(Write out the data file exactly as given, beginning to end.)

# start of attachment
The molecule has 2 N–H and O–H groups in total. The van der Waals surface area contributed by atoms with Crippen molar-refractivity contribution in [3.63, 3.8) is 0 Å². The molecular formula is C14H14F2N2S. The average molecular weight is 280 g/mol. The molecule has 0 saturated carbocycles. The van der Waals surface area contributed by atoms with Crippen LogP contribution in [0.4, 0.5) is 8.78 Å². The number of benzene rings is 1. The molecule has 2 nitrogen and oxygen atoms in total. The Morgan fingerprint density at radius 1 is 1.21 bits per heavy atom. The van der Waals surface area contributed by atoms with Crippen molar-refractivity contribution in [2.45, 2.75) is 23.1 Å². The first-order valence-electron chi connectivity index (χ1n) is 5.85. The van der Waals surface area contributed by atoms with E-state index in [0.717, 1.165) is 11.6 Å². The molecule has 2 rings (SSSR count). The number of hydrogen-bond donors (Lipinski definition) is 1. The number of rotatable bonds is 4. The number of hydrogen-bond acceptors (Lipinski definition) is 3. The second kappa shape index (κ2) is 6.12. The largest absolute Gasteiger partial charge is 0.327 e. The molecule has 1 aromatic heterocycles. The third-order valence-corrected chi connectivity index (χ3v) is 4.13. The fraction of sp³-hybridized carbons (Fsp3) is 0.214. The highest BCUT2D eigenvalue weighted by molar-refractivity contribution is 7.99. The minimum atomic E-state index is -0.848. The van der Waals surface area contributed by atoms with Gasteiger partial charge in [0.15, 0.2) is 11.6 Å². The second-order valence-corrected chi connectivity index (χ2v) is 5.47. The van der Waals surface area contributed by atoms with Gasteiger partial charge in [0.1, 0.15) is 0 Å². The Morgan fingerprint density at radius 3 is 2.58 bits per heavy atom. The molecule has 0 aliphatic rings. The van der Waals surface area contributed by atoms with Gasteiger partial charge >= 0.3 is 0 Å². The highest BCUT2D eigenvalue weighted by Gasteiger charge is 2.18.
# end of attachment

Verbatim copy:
The molecule has 2 N–H and O–H groups in total. The van der Waals surface area contributed by atoms with Crippen molar-refractivity contribution in [3.63, 3.8) is 0 Å². The molecular formula is C14H14F2N2S. The average molecular weight is 280 g/mol. The molecule has 0 saturated carbocycles. The van der Waals surface area contributed by atoms with Crippen LogP contribution in [0.4, 0.5) is 8.78 Å². The number of benzene rings is 1. The molecule has 2 nitrogen and oxygen atoms in total. The Morgan fingerprint density at radius 1 is 1.21 bits per heavy atom. The van der Waals surface area contributed by atoms with Crippen molar-refractivity contribution in [2.45, 2.75) is 23.1 Å². The first-order valence-electron chi connectivity index (χ1n) is 5.85. The van der Waals surface area contributed by atoms with E-state index in [0.717, 1.165) is 11.6 Å². The molecule has 2 rings (SSSR count). The number of hydrogen-bond donors (Lipinski definition) is 1. The number of rotatable bonds is 4. The number of hydrogen-bond acceptors (Lipinski definition) is 3. The second kappa shape index (κ2) is 6.12. The largest absolute Gasteiger partial charge is 0.327 e. The molecule has 1 aromatic heterocycles. The third-order valence-corrected chi connectivity index (χ3v) is 4.13. The fraction of sp³-hybridized carbons (Fsp3) is 0.214. The highest BCUT2D eigenvalue weighted by molar-refractivity contribution is 7.99. The minimum atomic E-state index is -0.848. The van der Waals surface area contributed by atoms with Gasteiger partial charge in [0.15, 0.2) is 11.6 Å². The second-order valence-corrected chi connectivity index (χ2v) is 5.47. The van der Waals surface area contributed by atoms with Gasteiger partial charge in [0.1, 0.15) is 0 Å². The Morgan fingerprint density at radius 3 is 2.58 bits per heavy atom. The molecule has 0 aliphatic rings. The van der Waals surface area contributed by atoms with Gasteiger partial charge >= 0.3 is 0 Å². The highest BCUT2D eigenvalue weighted by Gasteiger charge is 2.18.